Teaching for Commitment. Liberal Education, Indoctrination and Christian CultureWritten by Elmer John Thiessen Reviewed By Richard S. Hess
Thiessen sets forth his case for a system of education that has a ‘healthy commitment’ as part of its expression and intention. Writing from a North American perspective, he addresses particular charges against Christian ‘fundamentalist’ schools. Recent studies have accused these institutions of religious indoctrination. Thiessen examines the charges and particularly the meaning of indoctrination. Indoctrination in terms of content and of method are considered. Thiessen argues that the view that indoctrination can take place only with respect to religious and moral doctrines is philosophically indefensible. Scientific views can also be indoctrinated. More importantly, Thiessen analyses the charge that religious indoctrination uses non-rational methods such as dogmatic assertions without evidence, or the misuse of evidence, or the misuse of a teacher’s authority. However, none of these can be restricted to Christian teaching. Furthermore, the development of any rational world view requires the acceptance of some beliefs. As the individual continues to be educated these are tested and modified according to personal experience. However, no one begins to learn any subject without a personal history in which they have been a part of a family and a larger community that has somehow influenced their beliefs. Critical openness is a necessary part of education but it can only exist where ‘there is something to be critical about’. These are the convictions that everyone possesses and that need to be questioned and tested. But it is wrong to assume that an individual can think without taking into account their own history of development and prior commitments. Thiessen finds that many of the charges of indoctrination apply to American public schools as much as to Christian schools.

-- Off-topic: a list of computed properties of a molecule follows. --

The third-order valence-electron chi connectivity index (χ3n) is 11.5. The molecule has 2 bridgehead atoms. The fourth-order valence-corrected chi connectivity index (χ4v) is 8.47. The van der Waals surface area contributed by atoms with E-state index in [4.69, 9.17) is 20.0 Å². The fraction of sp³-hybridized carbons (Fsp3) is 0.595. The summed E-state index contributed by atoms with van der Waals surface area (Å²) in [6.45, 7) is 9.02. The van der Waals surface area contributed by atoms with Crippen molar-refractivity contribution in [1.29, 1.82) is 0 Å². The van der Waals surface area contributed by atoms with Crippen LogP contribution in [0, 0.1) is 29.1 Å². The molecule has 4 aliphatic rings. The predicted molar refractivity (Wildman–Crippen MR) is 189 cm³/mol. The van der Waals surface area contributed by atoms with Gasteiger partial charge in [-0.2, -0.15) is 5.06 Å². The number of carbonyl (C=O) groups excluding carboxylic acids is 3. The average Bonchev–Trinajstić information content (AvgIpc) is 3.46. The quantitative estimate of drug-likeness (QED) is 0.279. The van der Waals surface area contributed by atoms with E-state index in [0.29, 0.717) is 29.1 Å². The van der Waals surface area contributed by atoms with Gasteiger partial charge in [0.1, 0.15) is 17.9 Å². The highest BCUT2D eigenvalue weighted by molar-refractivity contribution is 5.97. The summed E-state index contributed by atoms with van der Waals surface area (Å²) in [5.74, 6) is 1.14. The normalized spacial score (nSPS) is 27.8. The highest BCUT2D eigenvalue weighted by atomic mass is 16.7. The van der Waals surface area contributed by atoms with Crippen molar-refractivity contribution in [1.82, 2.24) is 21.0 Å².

However, his discussion is important outside America. Thiessen argues for a rational or normal autonomy as the goal of education. Children are properly nurtured in the religious tradition of their parents. They are also nurtured in a way that exposes them to a variety of viewpoints. At the same time they are taught critical rationality as a means to reflect on these different views and to evaluate their own beliefs. The goal of nurturing should be both religious commitment to their own tradition and an autonomy that provides the critical tools necessary to make an ‘autonomous’ decision for or against Christianity. Thiessen concludes that in our present religious pluralism there should be a variety of schools reflecting the particular religious commitments of the parents in a community. This study considers important issues in both education and pluralism. It argues for an approach that is compatible with faith and yet encourages both tolerance and critical evaluation of other faiths. It recognizes the total person and their family/community environment as part of the educational process. Thiessen has made a theoretical and practical contribution to the question of religious pluralism in contemporary society.
Richard S. Hess
Denver Seminary, Denver